Reviews OWE & Fringe Published 10 October 2019

Review: Mephisto [A Rhapsody] at Gate Theatre

3-26th October

‘How far does self-awareness get us?’ Frey Kwa Hawking writes on Samuel Gallet’s metatheatrical skewering of the theatre industry.

Frey Kwa Hawking

Mephisto [A Rhapsody] at the Gate Theatre. Photo: Cameron Slater.

Mephisto [A Rhapsody] at the Gate Theatre. Photo: Cameron Slater.

theater company: the work we do is now more vital than ever

*performs oldass play slightly worse than it’s ever been performed before*

@chrisfluming

Mephisto [A Rhapsody] is this tweet by Chris Fleming pulled apart and made meaner, contained in the Gate Theatre’s slim sliver of space – but only just. It has so much it wants to rail against, poke fun at and pause over, it’s hard to know where to begin writing about it.

It’s an adaptation by Samuel Gallet of Thomas Mann’s 1936 novel Mephisto – Novel of a Career (itself a Faustian tale), translated caustically by Chris Campbell and directed by Kirsty Housley. And it is as European theatre-focused, Western history-concerned as you can get. Characters expound on the virtues of producing Chekhov versus more political work, first in the small regional theatre of Balbek and then, in the second half, in the undefined Capital. Meanwhile, fascism rises unstoppably around them.

It’s a diatribe-loaded piece, and no-one gets to let off more rants than Leo Bill as the ambitious actor Aymeric Dupré. He pronounces actor ‘actah’, theatre as ‘theatah’, and defaults to checking his reflection in the gold plastic reflective wall running along the set when no attention is being paid to him. Nearly all the characters are portrayed as varying degrees of boorish, with Aymeric perhaps the most – he’s talented, we’re assured, as he rapturously pictures tidal waves of curtain calls or gnaws on his beer bottle like a starving small animal.

He’s a buffoon at the centre of this play – but all the other characters are just as interesting as him. Elizabeth Chan’s activist-minded Luca and Rebecca Humphries’ Barbara are inexplicably drawn to Aymeric (or to Balbek?). Tamzin Griffin is the glamorous artistic director of the Capital’s New Theatre, while her stretched-thin counterpart Eva runs Balbek’s theatre. Subika Anwar-Khan plays Aymeric’s sharply self-serving friend Nicole, and Sean Jackson doubles as both a critic and a far-right MP.

Basia Binkowska’s design is smart: these characters inhabit an area of red carpet that’s so narrow that they are almost pressed up against us, sitting on chairs until needed they’re for the action. A gold streamer curtain sits at the centre of the dimly reflective wall. Some live projection onto this wall isn’t hugely easy to see, but otherwise Jessica Hung Han Yun’s lighting is nimble and responsive. Housley directs the play so that it feels populated by attentive agents, who move in swaying packs of luvvies as Aymeric begins to make it big. Its two moments of violence sit at opposite ends of realism.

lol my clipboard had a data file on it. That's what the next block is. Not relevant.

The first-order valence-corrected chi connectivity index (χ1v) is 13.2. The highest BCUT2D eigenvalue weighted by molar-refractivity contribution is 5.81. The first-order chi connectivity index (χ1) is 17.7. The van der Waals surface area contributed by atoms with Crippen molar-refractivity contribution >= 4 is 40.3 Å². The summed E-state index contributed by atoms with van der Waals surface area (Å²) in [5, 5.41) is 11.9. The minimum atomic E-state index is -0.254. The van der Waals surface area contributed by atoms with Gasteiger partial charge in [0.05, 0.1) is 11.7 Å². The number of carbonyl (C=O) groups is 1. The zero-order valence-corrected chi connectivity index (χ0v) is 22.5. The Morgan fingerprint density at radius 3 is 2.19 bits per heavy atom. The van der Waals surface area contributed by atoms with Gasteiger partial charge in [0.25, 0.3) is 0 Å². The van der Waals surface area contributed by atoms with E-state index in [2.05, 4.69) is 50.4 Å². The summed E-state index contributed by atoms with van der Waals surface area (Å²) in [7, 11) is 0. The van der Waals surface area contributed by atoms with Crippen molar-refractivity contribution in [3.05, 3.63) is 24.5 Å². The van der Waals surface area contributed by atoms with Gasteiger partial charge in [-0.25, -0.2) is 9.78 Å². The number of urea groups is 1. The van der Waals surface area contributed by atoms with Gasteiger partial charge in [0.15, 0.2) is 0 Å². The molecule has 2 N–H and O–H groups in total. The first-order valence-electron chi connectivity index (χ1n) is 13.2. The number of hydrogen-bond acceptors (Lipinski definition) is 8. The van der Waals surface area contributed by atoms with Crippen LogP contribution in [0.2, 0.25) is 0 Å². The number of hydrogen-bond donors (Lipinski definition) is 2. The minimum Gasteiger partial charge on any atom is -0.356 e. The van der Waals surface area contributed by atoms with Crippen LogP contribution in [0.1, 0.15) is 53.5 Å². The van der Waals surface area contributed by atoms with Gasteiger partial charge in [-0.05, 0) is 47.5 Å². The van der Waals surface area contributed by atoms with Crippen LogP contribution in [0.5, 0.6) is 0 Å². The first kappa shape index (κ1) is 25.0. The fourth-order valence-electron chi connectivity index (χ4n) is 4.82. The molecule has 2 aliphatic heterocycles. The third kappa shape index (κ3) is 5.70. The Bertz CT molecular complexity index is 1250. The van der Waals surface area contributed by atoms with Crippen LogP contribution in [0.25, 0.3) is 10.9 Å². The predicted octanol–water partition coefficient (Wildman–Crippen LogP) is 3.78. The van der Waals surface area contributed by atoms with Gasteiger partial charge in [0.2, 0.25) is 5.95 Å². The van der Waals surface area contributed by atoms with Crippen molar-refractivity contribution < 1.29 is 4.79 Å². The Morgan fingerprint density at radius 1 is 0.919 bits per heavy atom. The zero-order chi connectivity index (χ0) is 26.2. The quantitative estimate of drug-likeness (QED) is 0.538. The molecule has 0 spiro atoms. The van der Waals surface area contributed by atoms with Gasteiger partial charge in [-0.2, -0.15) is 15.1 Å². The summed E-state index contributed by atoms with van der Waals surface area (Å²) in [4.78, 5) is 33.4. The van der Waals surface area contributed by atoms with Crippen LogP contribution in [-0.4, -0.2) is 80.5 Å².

Mephisto [A Rhapsody] feels righteously angry, but I’m not sure it gets anywhere. Its characters argue, but there’s little sense of how producing “political” work helps fight fascism, which makes it feel as if the play is saying it doesn’t – nothing seems to help. Every effort is doomed from the outset, which makes sense when super self-consciously adapting Mann, with reference to Ernst Toller; both of these leftist artists struggled after being exiled from Nazi Germany.

Most of the characters are these right-on, middle-class arty types; it seems like a strange choice to have the two characters representing fascism the only ones to not speak in the same, “proper” tones (Rhys Rusbatch’s Michael, who is allowed to speak some sense alongside bigoted ravings, and Jackson’s Fabien Muller). Anna-Maria Nabirye (as the successful, defiant Juliette Demba) is the only character with a “visible” race and gender. She cracks up some of the audience uncomfortably by pointing out that her song before the interval is the part where the only black cast member, in a production headed by white creatives, sings. But how far does self-awareness get us? Is this a purposeful mimicking of the racial makeup of the theatrical world on which Mephisto [A Rhapsody] has its gaze entirely trained? Is that enough?

This production skewers “us” (everyone who dares to be interested in theatre, in this day and age, with a conscience – the kind of people who will watch this play), and for the right reasons. But although I can appreciate its willingness to fray its form and its merciless cynical eye, perhaps its impact on me was muted by my own inclination towards hope.

Mephisto [A Rhapsody] is on at the Gate Theatre till 26th October. More info here

Advertisement


Frey Kwa Hawking

Frey Kwa Hawking works as a dramaturg in London. He likes to go to the theatre and the cinema. Sometimes they let him in. He is trans and Malaysian-Chinese. He always orders xiao long bao. Follow him on Instagram and Twitter @absentobject

Review: Mephisto [A Rhapsody] at Gate Theatre Show Info


Directed by Kirsty Housley

Written by Samuel Gallet, Chris Campbell

Cast includes Anna-Maria Nabirye, Elizabeth Chan, Subika Anwar-Khan, Rebecca Humphries, Tamzin Griffin, Leo Bill, Sean Jackson, Rhys Rusbatch

Advertisement


the
Exeunt
newsletter


Enter your email address below to get an occasional email with Exeunt updates and featured articles.


Advertisement